Not surprisingly, the foreigners are easily disillusioned. Hammami recalled he had to dismiss his initial fantasies about divine intervention, inspired by the works of jihadi propagandists: “I had to come to terms with the fact that the angels don’t come down and save the day for every battle.” Recruits also chafed at the boredom and tedium common to soldiers in any war. When asked to stand down when the al-Shabab sought a break in the fighting, Hammami and others considered trying to find another place to fight. One of his fellow jihadis quipped, “The true blessing is not make it to Jihaad … the true blessing is staying in Jihaad.”
The foreigners also cause problems for the jihadi groups themselves because their extreme views (and often superficial knowledge of Islam) alienate locals. At times, this would take the form of lecturing locals on proper behavior, but it might also result in beatings and even killing for supposed infractions. An al-Qaida in Iraq after action report blamed foreigners for their “disdain for differences in opinions, arguments and exposing faults.” Even when they are better behaved, their very presence conflicts with the nationalism and anti-foreign sentiment that often motivates local fighters.
The foreign presence also shapes the war in ways that hinder jihadi groups’ ultimate success. Foreign fighters often reject borders within Muslim lands as colonial creations meant to divide the faithful, and they have transnational connections and networks that brought them to the war zone. Foreign fighters often spark or legitimate war against the jihadi group. In Chechnya, where locals enjoyed hard-won autonomy from Russia after a bitter war that ended in 1996, foreigners played an instrumental role in shattering this peace and expanding the fight into the neighboring Russian region of Dagestan in 1999. A hitherto little-known politician named Vladimir Putin seized on the Dagestan attack to renew the war in Chechnya and used the presence of foreigners among Chechen fighters to justify a harsh Russian response that eventually put Chechnya back under Moscow’s thumb. Bashir al-Assad would similarly exploit the presence of foreign jihadis on Syrian soil to paint the opposition as a terrorist group and himself as a defender of civilization.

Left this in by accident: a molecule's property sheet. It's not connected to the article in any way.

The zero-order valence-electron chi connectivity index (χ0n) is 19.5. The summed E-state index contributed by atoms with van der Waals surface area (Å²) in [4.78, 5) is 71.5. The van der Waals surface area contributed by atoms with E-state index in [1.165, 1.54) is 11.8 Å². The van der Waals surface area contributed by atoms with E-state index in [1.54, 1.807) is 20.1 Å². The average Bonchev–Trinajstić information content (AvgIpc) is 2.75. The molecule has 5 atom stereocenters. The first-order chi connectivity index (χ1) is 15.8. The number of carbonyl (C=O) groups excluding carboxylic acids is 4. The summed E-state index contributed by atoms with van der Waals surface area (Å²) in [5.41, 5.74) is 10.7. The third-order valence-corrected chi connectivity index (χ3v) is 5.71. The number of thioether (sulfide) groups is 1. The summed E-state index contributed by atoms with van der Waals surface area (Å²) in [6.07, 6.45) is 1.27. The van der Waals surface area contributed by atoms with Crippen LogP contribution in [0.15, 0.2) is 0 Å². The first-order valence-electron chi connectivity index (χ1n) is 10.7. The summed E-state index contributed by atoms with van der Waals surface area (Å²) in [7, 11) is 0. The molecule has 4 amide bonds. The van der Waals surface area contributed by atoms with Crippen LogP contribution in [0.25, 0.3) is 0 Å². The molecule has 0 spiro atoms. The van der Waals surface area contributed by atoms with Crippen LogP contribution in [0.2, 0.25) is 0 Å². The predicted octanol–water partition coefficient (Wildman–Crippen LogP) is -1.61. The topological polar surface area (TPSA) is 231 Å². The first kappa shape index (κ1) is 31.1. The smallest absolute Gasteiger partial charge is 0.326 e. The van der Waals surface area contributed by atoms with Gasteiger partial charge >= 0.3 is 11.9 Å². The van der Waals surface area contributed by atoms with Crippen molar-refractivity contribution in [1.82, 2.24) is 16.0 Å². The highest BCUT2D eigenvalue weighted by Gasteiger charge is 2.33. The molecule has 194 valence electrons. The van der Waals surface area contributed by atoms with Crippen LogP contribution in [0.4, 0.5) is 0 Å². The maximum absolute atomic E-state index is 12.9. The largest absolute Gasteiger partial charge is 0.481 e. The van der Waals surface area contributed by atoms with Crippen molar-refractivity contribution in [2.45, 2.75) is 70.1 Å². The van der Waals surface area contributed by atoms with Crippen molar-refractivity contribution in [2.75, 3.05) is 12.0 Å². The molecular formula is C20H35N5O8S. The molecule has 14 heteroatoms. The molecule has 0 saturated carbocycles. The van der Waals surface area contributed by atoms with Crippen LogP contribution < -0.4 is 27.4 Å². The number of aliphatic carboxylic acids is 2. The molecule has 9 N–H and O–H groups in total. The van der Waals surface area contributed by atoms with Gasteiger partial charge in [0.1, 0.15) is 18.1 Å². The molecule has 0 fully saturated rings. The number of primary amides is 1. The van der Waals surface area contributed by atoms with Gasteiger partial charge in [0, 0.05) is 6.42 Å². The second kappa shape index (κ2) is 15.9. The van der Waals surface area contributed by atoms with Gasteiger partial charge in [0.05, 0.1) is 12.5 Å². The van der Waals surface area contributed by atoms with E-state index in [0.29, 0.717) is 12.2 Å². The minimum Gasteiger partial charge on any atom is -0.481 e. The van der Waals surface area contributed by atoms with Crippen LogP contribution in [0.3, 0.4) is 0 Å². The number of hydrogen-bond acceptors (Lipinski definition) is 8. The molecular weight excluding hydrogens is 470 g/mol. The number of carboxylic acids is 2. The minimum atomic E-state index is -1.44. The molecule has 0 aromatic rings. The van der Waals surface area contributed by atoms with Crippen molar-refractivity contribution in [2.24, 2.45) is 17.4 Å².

Even when it comes to terrorism in the West, those who travel to foreign battlefields and then return, are often less effective than commonly realized. In the pre-9/11 era, most governments paid little attention to foreign fighters, and they could go to Afghanistan or other countries to train and fight with little interference. After 9/11, however, governments focused far more on this danger, and foreign fighters were far more likely to be arrested on their return. Their transit, activities in the war zone, and social media presence made them more detectable than those who simply stayed home to do attacks. In the United States, no foreign fighter has successfully committed a terrorist attack since 9/11—a remarkable success story.
Some jihadi groups are now placing limits on the role of foreigners. Al-Qaida in the Arabian Peninsula, one of the group’s most successful affiliates, is careful not to deploy foreigners to sensitive areas where they might alienate locals. Many groups, however, are still desperate for manpower, and their self-image makes them reluctant to reject Western Muslims who claim to follow their credo.
Foreign fighters like Lindh are thus a mixed blessing. Although they help terrorist groups fight their wars, they also gain those groups new enemies and cause problems with the locals, both of which make long-term jihadi success less likely. For the United States and allied governments, vigilance is necessary to prevent the foreign fighters from becoming a dangerous terrorism risk, but local allies are often eager to cooperate with the Western governments against these dangerous imports for their own reasons.